Balancing the rehabilitation needs and financial difficulties of a person injured in an RTC or, where there is a fatality, the needs of the deceased's dependants, whilst maintaining the viability and integrity of a potential criminal prosecution are not mutually exclusive. This guidance seeks to update and clarify the process of how the police and or CPS should treat disclosure of police material to those involved in civil claims arising out of RTCs.
RTCs where an Inquest/Criminal Prosecution is envisaged or pending
The police will deal with requests for disclosure of information by those conducting civil litigation. With the safeguards set out below, such requests for disclosure should generally be actioned as soon as possible. In cases that are contested the police will ensure that they have the agreement of the CPS to disclose any documents. The police will be responsible for forwarding the document to the civil litigator. If there is any dispute between the CPS and the police then the matter may be referred to more senior representatives in both organisations to resolve. The way forward should be agreed by an Inspector and a level D lawyer who are not linked to the case.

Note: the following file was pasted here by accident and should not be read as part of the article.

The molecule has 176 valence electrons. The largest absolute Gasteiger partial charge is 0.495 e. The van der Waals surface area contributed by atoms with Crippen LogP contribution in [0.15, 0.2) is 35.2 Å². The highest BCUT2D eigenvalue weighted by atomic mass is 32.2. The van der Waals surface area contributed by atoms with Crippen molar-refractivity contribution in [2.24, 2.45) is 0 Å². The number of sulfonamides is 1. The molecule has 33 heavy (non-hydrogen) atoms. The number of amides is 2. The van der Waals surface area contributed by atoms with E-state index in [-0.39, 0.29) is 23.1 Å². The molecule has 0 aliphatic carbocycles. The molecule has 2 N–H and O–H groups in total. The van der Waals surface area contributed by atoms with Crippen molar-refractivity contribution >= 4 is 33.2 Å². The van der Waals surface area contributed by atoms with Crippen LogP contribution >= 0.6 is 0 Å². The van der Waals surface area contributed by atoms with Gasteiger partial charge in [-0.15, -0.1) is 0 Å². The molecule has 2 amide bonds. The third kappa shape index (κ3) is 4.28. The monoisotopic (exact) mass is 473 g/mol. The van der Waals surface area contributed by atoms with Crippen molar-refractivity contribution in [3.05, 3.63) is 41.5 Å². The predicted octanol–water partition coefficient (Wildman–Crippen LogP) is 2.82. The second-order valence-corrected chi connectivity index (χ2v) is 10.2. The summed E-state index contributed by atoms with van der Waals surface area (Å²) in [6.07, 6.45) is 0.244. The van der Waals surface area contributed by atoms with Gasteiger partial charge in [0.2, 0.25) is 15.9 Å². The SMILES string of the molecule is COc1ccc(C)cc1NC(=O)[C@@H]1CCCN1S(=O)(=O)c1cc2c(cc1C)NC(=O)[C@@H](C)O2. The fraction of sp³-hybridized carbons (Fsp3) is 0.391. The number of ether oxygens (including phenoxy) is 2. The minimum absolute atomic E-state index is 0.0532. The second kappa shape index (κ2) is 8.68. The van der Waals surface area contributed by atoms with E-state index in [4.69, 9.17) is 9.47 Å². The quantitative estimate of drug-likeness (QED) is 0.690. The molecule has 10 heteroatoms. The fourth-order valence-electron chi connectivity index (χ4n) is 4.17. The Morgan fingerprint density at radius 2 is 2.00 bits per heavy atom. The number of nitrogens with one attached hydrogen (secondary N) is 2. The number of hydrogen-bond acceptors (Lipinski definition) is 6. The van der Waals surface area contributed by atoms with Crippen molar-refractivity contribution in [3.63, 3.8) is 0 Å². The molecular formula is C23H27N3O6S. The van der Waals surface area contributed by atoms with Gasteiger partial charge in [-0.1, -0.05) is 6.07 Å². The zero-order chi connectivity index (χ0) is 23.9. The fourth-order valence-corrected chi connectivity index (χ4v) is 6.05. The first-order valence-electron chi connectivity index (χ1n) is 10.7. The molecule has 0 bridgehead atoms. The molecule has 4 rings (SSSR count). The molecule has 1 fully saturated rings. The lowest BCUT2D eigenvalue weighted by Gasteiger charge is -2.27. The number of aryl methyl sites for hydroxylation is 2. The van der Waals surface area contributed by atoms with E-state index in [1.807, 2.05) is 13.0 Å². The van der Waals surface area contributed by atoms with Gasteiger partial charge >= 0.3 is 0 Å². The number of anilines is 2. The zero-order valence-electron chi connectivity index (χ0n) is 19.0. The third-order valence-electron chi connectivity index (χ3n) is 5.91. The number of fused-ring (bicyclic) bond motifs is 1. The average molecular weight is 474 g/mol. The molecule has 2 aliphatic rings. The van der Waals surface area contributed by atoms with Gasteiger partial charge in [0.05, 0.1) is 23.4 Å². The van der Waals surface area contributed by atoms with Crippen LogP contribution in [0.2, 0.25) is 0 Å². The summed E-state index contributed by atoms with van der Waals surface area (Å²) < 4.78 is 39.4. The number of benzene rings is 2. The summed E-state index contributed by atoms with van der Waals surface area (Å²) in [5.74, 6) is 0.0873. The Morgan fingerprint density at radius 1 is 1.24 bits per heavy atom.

The information to be disclosed normally consists of the date and time of the collision; names and addresses of those involved; description and ownership of vehicles involved; the names of insurers in cases involving personal injury; copies of certain statements; name of defendant in any forthcoming criminal proceedings and the date and place of hearing. However each case is unique and will be considered on a case by case basis.
Both the police and the CPS may be requested to disclose further material to those conducting civil proceedings, which would include a level of information in excess of the limited information anticipated by police guidance. This may include the witness statements and the analytical report produced by the Collision Investigator in a collision case involving injury or death.